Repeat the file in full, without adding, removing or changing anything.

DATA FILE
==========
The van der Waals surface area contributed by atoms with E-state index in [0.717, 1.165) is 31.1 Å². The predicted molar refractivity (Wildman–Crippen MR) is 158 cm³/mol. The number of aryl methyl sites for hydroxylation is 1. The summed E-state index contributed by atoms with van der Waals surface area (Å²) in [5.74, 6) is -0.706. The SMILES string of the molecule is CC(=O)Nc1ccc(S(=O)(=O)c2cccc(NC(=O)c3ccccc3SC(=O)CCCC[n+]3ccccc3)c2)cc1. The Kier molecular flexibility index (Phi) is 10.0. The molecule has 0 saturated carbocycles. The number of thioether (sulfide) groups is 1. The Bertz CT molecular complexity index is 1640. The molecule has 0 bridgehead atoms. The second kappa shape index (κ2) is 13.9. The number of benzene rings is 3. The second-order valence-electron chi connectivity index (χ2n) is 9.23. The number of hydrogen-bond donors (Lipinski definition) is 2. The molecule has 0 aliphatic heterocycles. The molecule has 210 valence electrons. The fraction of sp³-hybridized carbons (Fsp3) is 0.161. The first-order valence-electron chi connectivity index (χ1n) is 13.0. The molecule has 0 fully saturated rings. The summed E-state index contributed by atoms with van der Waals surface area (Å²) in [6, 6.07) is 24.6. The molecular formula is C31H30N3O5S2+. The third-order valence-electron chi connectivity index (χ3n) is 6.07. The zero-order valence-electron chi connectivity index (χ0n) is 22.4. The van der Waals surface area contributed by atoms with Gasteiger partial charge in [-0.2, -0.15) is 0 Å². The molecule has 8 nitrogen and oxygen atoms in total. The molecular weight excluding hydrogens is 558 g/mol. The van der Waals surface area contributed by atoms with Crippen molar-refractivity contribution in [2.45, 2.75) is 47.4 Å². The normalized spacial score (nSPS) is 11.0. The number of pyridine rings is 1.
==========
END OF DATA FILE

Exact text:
The van der Waals surface area contributed by atoms with E-state index in [0.717, 1.165) is 31.1 Å². The predicted molar refractivity (Wildman–Crippen MR) is 158 cm³/mol. The number of aryl methyl sites for hydroxylation is 1. The summed E-state index contributed by atoms with van der Waals surface area (Å²) in [5.74, 6) is -0.706. The SMILES string of the molecule is CC(=O)Nc1ccc(S(=O)(=O)c2cccc(NC(=O)c3ccccc3SC(=O)CCCC[n+]3ccccc3)c2)cc1. The Kier molecular flexibility index (Phi) is 10.0. The molecule has 0 saturated carbocycles. The number of thioether (sulfide) groups is 1. The Bertz CT molecular complexity index is 1640. The molecule has 0 bridgehead atoms. The second kappa shape index (κ2) is 13.9. The number of benzene rings is 3. The second-order valence-electron chi connectivity index (χ2n) is 9.23. The number of hydrogen-bond donors (Lipinski definition) is 2. The molecule has 0 aliphatic heterocycles. The molecule has 210 valence electrons. The fraction of sp³-hybridized carbons (Fsp3) is 0.161. The first-order valence-electron chi connectivity index (χ1n) is 13.0. The molecule has 0 fully saturated rings. The summed E-state index contributed by atoms with van der Waals surface area (Å²) in [6, 6.07) is 24.6. The molecular formula is C31H30N3O5S2+. The third-order valence-electron chi connectivity index (χ3n) is 6.07. The zero-order valence-electron chi connectivity index (χ0n) is 22.4. The van der Waals surface area contributed by atoms with Gasteiger partial charge in [-0.2, -0.15) is 0 Å². The molecule has 8 nitrogen and oxygen atoms in total. The molecular weight excluding hydrogens is 558 g/mol. The van der Waals surface area contributed by atoms with Crippen molar-refractivity contribution in [2.45, 2.75) is 47.4 Å². The normalized spacial score (nSPS) is 11.0. The number of pyridine rings is 1.